Logic Is Not A God: Reflections On College Football Debates


I feel compelled to write one last post about the College Football Playoff.

One of the more favorable arguments against shifting away from the BCS Championship system to the new four-team College Football Playoff is that under the BCS format the regular season games carried more significance and meaning.  The net result of this system, the proponents would argue, is that regular season games would matter.  If we moved to a playoff system, as the argument progresses, we would render the regular season meaningless.

I think the events of the past season have blown that line of reasoning to shreds.  Instead of rendering the regular season meaningless, the playoff system maintained the importance of the regular season while also providing a thrilling and hotly debated playoff field.

In fact, one might argue that the current playoff system could expand to as many as 8 or 16 teams.  The regular season will be just as thrilling (since rankings based on the regular season play will determine the final playoff bracket) and there will always be passionate arguments about who should be in verses who should not be in.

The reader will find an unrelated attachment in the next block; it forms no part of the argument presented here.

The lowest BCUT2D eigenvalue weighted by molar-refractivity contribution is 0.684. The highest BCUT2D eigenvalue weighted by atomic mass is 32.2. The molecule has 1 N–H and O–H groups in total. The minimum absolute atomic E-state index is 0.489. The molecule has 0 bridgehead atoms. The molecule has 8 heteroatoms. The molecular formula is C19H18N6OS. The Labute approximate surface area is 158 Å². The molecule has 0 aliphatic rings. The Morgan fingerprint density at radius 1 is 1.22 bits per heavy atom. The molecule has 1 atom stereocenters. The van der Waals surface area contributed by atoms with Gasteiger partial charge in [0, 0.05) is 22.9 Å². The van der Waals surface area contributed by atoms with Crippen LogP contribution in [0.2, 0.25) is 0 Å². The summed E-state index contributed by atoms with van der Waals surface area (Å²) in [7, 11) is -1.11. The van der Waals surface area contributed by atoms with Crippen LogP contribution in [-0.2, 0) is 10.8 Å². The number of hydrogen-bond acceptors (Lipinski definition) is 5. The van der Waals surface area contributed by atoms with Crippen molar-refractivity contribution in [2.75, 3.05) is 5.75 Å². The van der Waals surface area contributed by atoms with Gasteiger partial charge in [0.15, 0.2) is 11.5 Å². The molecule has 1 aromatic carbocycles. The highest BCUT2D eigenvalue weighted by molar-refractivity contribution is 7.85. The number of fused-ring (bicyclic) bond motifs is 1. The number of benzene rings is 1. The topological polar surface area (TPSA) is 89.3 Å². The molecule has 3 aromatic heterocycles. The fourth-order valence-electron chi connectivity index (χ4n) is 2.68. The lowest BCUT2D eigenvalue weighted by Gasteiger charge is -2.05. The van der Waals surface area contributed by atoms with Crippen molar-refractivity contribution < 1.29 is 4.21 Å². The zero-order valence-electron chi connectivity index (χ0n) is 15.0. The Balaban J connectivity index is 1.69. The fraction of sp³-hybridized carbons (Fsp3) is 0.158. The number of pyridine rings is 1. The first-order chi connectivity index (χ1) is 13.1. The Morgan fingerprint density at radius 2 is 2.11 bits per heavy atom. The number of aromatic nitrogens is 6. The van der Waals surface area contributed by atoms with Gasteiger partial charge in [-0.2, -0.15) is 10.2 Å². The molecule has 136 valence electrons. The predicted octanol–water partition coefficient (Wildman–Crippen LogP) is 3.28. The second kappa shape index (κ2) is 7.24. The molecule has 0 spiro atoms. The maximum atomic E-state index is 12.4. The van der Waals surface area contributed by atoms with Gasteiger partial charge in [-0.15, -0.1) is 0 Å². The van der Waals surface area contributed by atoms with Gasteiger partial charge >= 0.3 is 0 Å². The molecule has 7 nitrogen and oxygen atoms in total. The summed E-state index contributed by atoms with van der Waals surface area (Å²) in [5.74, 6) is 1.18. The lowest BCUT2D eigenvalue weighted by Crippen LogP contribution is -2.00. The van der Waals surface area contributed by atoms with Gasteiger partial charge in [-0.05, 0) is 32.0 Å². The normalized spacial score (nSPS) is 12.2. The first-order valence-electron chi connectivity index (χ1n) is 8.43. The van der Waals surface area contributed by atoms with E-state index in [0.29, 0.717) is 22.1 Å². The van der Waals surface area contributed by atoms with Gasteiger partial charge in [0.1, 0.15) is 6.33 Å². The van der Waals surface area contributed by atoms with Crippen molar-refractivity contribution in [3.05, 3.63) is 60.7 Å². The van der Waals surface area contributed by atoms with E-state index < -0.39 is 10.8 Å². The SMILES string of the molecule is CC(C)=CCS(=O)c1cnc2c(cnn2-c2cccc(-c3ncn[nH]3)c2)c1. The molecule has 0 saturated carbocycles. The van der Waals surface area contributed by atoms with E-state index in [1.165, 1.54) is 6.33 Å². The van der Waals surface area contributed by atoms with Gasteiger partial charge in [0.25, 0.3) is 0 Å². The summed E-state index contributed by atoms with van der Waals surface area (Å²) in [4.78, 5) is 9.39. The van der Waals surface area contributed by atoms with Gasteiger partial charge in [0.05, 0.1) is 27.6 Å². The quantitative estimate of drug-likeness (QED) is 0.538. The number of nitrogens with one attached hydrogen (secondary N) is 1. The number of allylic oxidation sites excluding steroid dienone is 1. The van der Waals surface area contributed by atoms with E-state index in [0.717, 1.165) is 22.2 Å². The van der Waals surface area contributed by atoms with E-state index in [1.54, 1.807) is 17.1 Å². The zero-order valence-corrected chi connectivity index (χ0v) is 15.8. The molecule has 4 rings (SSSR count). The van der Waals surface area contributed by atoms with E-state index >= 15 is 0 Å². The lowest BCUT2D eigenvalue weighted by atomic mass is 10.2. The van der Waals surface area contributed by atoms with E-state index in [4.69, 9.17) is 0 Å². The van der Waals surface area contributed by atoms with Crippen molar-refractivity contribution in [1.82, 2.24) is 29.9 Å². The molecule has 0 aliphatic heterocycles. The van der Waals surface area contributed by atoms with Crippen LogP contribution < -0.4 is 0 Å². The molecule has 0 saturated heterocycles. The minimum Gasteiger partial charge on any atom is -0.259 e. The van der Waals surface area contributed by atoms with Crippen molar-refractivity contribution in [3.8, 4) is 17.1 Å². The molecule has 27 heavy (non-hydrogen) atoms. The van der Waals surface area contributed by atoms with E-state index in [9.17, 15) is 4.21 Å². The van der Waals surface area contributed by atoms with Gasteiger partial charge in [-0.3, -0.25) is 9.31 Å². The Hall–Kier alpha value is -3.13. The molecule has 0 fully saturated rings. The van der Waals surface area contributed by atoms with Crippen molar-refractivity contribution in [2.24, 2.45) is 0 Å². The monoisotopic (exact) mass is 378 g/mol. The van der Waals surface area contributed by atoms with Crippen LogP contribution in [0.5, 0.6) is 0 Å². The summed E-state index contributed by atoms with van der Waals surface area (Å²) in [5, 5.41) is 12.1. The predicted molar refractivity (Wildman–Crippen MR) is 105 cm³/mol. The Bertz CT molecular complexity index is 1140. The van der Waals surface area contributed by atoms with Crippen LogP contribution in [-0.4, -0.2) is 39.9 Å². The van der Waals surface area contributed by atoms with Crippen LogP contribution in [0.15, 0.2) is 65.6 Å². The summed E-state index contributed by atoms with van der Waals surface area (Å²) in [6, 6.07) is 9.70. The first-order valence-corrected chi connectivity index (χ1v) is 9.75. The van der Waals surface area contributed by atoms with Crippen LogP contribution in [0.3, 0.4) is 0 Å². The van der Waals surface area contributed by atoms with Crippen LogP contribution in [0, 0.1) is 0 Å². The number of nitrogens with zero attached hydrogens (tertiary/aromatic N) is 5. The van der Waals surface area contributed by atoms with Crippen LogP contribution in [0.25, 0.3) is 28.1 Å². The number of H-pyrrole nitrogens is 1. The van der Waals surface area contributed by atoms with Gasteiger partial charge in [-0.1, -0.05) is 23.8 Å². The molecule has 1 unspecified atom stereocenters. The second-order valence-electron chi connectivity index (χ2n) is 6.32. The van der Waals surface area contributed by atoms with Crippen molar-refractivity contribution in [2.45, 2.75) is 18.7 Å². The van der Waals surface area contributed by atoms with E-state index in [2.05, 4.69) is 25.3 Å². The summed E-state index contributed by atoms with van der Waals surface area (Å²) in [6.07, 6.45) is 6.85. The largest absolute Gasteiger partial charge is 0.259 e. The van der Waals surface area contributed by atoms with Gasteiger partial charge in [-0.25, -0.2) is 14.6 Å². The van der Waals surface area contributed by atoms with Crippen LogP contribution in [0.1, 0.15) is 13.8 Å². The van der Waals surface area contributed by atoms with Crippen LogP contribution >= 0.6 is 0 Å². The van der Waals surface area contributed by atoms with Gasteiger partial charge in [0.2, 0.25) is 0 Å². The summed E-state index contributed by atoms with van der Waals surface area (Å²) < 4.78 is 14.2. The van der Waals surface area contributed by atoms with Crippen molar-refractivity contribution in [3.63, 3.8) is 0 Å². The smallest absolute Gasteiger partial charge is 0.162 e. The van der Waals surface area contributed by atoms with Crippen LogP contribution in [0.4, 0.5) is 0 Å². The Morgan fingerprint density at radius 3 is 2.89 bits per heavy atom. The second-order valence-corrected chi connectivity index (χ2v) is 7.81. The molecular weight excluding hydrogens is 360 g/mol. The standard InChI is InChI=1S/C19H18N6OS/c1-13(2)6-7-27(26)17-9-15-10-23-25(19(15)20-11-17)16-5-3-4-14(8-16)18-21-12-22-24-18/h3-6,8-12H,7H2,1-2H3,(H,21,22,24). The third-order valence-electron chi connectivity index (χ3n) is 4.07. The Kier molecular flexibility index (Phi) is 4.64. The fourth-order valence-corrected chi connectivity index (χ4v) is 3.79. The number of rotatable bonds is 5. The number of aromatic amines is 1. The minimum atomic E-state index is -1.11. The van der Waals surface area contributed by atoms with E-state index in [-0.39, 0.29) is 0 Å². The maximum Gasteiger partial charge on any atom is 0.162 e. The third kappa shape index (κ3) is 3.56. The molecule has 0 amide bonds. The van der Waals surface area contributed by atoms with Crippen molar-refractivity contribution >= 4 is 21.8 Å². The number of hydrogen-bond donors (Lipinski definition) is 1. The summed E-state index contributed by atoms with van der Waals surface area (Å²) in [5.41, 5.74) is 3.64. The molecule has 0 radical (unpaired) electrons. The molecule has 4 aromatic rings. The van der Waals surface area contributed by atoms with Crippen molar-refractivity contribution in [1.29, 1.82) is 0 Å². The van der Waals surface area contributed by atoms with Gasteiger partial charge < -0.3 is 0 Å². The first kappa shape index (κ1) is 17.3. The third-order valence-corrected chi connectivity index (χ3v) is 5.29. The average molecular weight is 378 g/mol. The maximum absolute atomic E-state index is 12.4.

The real question for the leadership in coming years is, “Which teams do you want to be debating in the public square?”  Do you want to be debating between #4 and #5, or between #8 and #9, or #16 and #17.  Debate will happen and will only serve to highlight the importance of the regular season.

What Can Believers Take Away From This College Football Debate?

This debate highlights a helpful principle: Logic is not a magic bullet. Logic is a tool. Remember:

  • some will use logic to aid in arriving at Truth (This is what, Lord willing, local church pastors aim to do).
  • Others will use logic to keep people from Truth (This is what Satan did in his conversation with Jesus in Luke 4).
  • Some will use logic to make a point, at the expense of a fluid conversation.  Typically, we label these folk as “contrarians.”
  • Others will use logic to make a difference.  This is what Martin Luther, Jane Addams, Elie Wiesel, and Martin Luther King, Jr. tried to do.

Logic is a tool that can be used for good or bad.  That is why it is so critical that believers in Jesus Christ increase in loving Jesus with their minds, as well as hearts, souls, strength, and neighbors.

About Doug Hankins

Although not a Christian in his youth, Doug came to believe in Jesus during his teenage years. When not playing sports or pastoring Doug is probably spending time with his wife, reading a good book, or drinking some hot tea. Doug's first book Dawson Trotman: In His Own Words is available wherever books are sold. You can follow Doug on twitter.
This entry was posted in Culture, Ministry, Theology and tagged , , , . Bookmark the permalink.

One Response to Logic Is Not A God: Reflections On College Football Debates

Comments are closed.